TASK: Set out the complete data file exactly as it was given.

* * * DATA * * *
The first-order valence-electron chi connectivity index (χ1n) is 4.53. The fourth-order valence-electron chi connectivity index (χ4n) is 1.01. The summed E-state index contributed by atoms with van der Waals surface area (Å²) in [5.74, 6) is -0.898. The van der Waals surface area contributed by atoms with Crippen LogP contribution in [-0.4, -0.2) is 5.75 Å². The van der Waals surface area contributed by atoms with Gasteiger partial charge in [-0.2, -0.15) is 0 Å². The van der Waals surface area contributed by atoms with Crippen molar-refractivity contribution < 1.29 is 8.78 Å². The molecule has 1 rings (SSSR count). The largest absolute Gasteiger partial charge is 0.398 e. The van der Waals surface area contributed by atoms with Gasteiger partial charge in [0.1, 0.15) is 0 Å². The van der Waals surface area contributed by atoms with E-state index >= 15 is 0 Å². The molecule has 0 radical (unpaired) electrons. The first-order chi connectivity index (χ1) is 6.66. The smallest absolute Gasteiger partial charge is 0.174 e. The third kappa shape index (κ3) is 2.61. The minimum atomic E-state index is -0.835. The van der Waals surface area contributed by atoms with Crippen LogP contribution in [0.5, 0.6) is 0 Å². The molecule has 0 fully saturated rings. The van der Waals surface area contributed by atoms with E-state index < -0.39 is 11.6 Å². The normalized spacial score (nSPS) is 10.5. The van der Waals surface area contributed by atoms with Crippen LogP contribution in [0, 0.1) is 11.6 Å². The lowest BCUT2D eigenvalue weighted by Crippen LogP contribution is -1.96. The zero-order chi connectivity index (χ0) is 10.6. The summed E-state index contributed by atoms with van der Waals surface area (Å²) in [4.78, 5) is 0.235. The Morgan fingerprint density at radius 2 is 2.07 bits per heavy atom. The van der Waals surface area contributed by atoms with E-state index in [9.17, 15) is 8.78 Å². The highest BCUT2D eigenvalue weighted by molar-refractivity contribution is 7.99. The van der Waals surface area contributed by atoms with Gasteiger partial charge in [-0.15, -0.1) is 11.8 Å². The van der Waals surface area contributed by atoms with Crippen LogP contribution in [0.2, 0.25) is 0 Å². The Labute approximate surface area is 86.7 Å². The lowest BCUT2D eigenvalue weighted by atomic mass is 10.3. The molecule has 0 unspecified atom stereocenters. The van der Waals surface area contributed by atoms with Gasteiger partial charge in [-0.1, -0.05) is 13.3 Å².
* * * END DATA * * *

The first-order valence-electron chi connectivity index (χ1n) is 4.53. The fourth-order valence-electron chi connectivity index (χ4n) is 1.01. The summed E-state index contributed by atoms with van der Waals surface area (Å²) in [5.74, 6) is -0.898. The van der Waals surface area contributed by atoms with Crippen LogP contribution in [-0.4, -0.2) is 5.75 Å². The van der Waals surface area contributed by atoms with Gasteiger partial charge in [-0.2, -0.15) is 0 Å². The van der Waals surface area contributed by atoms with Crippen molar-refractivity contribution < 1.29 is 8.78 Å². The molecule has 1 rings (SSSR count). The largest absolute Gasteiger partial charge is 0.398 e. The van der Waals surface area contributed by atoms with Gasteiger partial charge in [0.1, 0.15) is 0 Å². The van der Waals surface area contributed by atoms with E-state index >= 15 is 0 Å². The molecule has 0 radical (unpaired) electrons. The first-order chi connectivity index (χ1) is 6.66. The smallest absolute Gasteiger partial charge is 0.174 e. The third kappa shape index (κ3) is 2.61. The minimum atomic E-state index is -0.835. The van der Waals surface area contributed by atoms with Crippen LogP contribution in [0.5, 0.6) is 0 Å². The molecule has 0 fully saturated rings. The van der Waals surface area contributed by atoms with E-state index < -0.39 is 11.6 Å². The normalized spacial score (nSPS) is 10.5. The van der Waals surface area contributed by atoms with Crippen LogP contribution in [0, 0.1) is 11.6 Å². The lowest BCUT2D eigenvalue weighted by Crippen LogP contribution is -1.96. The zero-order chi connectivity index (χ0) is 10.6. The summed E-state index contributed by atoms with van der Waals surface area (Å²) in [4.78, 5) is 0.235. The Morgan fingerprint density at radius 2 is 2.07 bits per heavy atom. The van der Waals surface area contributed by atoms with E-state index in [9.17, 15) is 8.78 Å². The highest BCUT2D eigenvalue weighted by molar-refractivity contribution is 7.99. The van der Waals surface area contributed by atoms with Gasteiger partial charge in [-0.15, -0.1) is 11.8 Å². The van der Waals surface area contributed by atoms with Crippen LogP contribution in [0.2, 0.25) is 0 Å². The Labute approximate surface area is 86.7 Å². The lowest BCUT2D eigenvalue weighted by atomic mass is 10.3. The molecule has 0 unspecified atom stereocenters. The van der Waals surface area contributed by atoms with Gasteiger partial charge in [-0.1, -0.05) is 13.3 Å².